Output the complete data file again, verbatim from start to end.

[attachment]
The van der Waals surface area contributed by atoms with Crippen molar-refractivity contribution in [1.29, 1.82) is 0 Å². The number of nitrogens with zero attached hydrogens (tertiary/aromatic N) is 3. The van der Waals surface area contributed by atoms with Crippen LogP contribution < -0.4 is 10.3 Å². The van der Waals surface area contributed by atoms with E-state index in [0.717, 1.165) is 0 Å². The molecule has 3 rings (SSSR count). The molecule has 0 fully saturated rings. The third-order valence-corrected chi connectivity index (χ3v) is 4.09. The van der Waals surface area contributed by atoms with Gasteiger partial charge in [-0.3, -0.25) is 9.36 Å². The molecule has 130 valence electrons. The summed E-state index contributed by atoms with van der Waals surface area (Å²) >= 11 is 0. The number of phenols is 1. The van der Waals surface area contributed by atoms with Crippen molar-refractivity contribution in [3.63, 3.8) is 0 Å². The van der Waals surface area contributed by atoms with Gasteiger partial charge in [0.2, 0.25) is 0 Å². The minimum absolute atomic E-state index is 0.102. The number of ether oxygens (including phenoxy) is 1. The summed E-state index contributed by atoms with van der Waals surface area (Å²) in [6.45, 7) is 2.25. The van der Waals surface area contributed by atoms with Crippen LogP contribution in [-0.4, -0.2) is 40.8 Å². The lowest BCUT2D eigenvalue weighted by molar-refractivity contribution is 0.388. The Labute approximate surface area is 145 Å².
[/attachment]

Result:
The van der Waals surface area contributed by atoms with Crippen molar-refractivity contribution in [1.29, 1.82) is 0 Å². The number of nitrogens with zero attached hydrogens (tertiary/aromatic N) is 3. The van der Waals surface area contributed by atoms with Crippen LogP contribution < -0.4 is 10.3 Å². The van der Waals surface area contributed by atoms with E-state index in [0.717, 1.165) is 0 Å². The molecule has 3 rings (SSSR count). The molecule has 0 fully saturated rings. The third-order valence-corrected chi connectivity index (χ3v) is 4.09. The van der Waals surface area contributed by atoms with Gasteiger partial charge in [-0.3, -0.25) is 9.36 Å². The molecule has 130 valence electrons. The summed E-state index contributed by atoms with van der Waals surface area (Å²) >= 11 is 0. The number of phenols is 1. The van der Waals surface area contributed by atoms with Crippen molar-refractivity contribution in [3.63, 3.8) is 0 Å². The van der Waals surface area contributed by atoms with Gasteiger partial charge in [0.2, 0.25) is 0 Å². The minimum absolute atomic E-state index is 0.102. The number of ether oxygens (including phenoxy) is 1. The summed E-state index contributed by atoms with van der Waals surface area (Å²) in [6.45, 7) is 2.25. The van der Waals surface area contributed by atoms with Crippen LogP contribution in [-0.4, -0.2) is 40.8 Å². The lowest BCUT2D eigenvalue weighted by molar-refractivity contribution is 0.388. The Labute approximate surface area is 145 Å².